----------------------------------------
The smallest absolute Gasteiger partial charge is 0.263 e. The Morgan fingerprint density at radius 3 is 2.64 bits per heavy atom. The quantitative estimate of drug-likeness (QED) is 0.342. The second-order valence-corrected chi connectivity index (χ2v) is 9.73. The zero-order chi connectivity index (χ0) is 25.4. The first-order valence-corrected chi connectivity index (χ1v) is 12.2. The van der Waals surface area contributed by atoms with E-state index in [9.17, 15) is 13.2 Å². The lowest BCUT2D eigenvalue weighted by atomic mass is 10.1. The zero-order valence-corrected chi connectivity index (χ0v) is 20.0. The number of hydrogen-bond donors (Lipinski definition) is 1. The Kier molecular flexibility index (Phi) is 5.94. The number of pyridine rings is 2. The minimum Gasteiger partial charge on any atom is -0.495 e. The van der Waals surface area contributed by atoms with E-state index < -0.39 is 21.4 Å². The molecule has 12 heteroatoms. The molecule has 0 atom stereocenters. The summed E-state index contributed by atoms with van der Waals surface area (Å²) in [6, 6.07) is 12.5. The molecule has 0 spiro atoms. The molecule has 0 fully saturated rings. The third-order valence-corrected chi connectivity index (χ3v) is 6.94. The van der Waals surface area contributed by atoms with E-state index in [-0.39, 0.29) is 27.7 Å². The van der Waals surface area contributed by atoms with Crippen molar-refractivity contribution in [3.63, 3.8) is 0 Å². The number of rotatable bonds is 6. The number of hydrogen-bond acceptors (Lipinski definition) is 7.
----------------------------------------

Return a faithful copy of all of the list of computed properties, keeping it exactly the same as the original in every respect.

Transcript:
The smallest absolute Gasteiger partial charge is 0.263 e. The Morgan fingerprint density at radius 3 is 2.64 bits per heavy atom. The quantitative estimate of drug-likeness (QED) is 0.342. The second-order valence-corrected chi connectivity index (χ2v) is 9.73. The zero-order chi connectivity index (χ0) is 25.4. The first-order valence-corrected chi connectivity index (χ1v) is 12.2. The van der Waals surface area contributed by atoms with E-state index in [9.17, 15) is 13.2 Å². The lowest BCUT2D eigenvalue weighted by atomic mass is 10.1. The zero-order valence-corrected chi connectivity index (χ0v) is 20.0. The number of hydrogen-bond donors (Lipinski definition) is 1. The Kier molecular flexibility index (Phi) is 5.94. The number of pyridine rings is 2. The minimum Gasteiger partial charge on any atom is -0.495 e. The van der Waals surface area contributed by atoms with E-state index < -0.39 is 21.4 Å². The molecule has 12 heteroatoms. The molecule has 0 atom stereocenters. The summed E-state index contributed by atoms with van der Waals surface area (Å²) in [6, 6.07) is 12.5. The molecule has 0 spiro atoms. The molecule has 0 fully saturated rings. The third-order valence-corrected chi connectivity index (χ3v) is 6.94. The van der Waals surface area contributed by atoms with E-state index in [-0.39, 0.29) is 27.7 Å². The van der Waals surface area contributed by atoms with Crippen molar-refractivity contribution in [3.63, 3.8) is 0 Å². The number of rotatable bonds is 6. The number of hydrogen-bond acceptors (Lipinski definition) is 7.